What is personal branding (and why should you care?)
Have no clue what personal branding is? You’re not alone.
When you work around something day in and day out, it’s easy to forget that not everyone understands what you’re talking about. This is something I’m reminded of on a daily basis, specifically, every time I introduce myself.
My standard introduction used to be: “Hi, my name is Leslie Friedman and I’m an image consultant who specializes in personal branding”.
Forget knowing what personal branding means, most people couldn’t make it past image consultant. “What exactly IS an image consultant?” is a question I began to answer so many times that I added a little extra phrase to my introduction.
“Hi, my name is Leslie Friedman and I’m an image consultant that specializes in personal branding. Which basically means that I help people leverage their appearance to be more successful.”
This not only happens when I throw out the term ‘image consultant’ but when I talk about personal branding. I incorrectly assume that most everyone knows what personal branding is, when actually, the exact opposite is true. If you’re one of those people, this article is for you.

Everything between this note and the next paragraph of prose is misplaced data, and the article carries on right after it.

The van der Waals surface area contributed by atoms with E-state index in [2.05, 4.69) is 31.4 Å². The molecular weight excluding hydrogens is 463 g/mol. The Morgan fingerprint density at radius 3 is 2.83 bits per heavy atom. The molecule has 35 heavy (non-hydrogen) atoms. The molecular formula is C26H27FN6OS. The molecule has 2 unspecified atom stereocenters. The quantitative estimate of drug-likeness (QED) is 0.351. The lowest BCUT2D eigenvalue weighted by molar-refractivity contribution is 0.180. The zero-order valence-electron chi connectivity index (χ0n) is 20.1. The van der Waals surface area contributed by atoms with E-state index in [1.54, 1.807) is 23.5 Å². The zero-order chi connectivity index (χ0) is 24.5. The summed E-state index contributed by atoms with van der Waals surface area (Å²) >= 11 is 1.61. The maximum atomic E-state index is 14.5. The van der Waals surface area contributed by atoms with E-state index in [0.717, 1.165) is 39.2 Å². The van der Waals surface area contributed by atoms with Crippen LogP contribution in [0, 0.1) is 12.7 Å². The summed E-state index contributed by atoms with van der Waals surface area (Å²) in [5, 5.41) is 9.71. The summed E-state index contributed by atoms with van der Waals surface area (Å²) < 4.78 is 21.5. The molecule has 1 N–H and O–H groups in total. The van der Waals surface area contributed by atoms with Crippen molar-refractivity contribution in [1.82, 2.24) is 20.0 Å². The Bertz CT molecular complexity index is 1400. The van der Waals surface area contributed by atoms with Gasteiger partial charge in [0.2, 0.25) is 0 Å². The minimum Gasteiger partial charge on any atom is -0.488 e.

I’m staying away from any industry jargon or other confusing terms to simply explain what personal branding is, and of course, why you should give a damn.
So, let’s get started shall we?
The concept of personal branding has been around for less than 20 years. It all started when this guy, Tom Peters, wrote an article in 1997 for the magazine Fast Company about this radical new idea- if companies can have brands, then so should people.
A brand is what makes a company distinctive and recognizable. Just think of Starbucks or McDonald’s. Not only do you immediately think of the products these places sell, but you also see the golden arches and green medallion symbols from the logos. All of these special little things that go into making a company recognizable, help create its brand.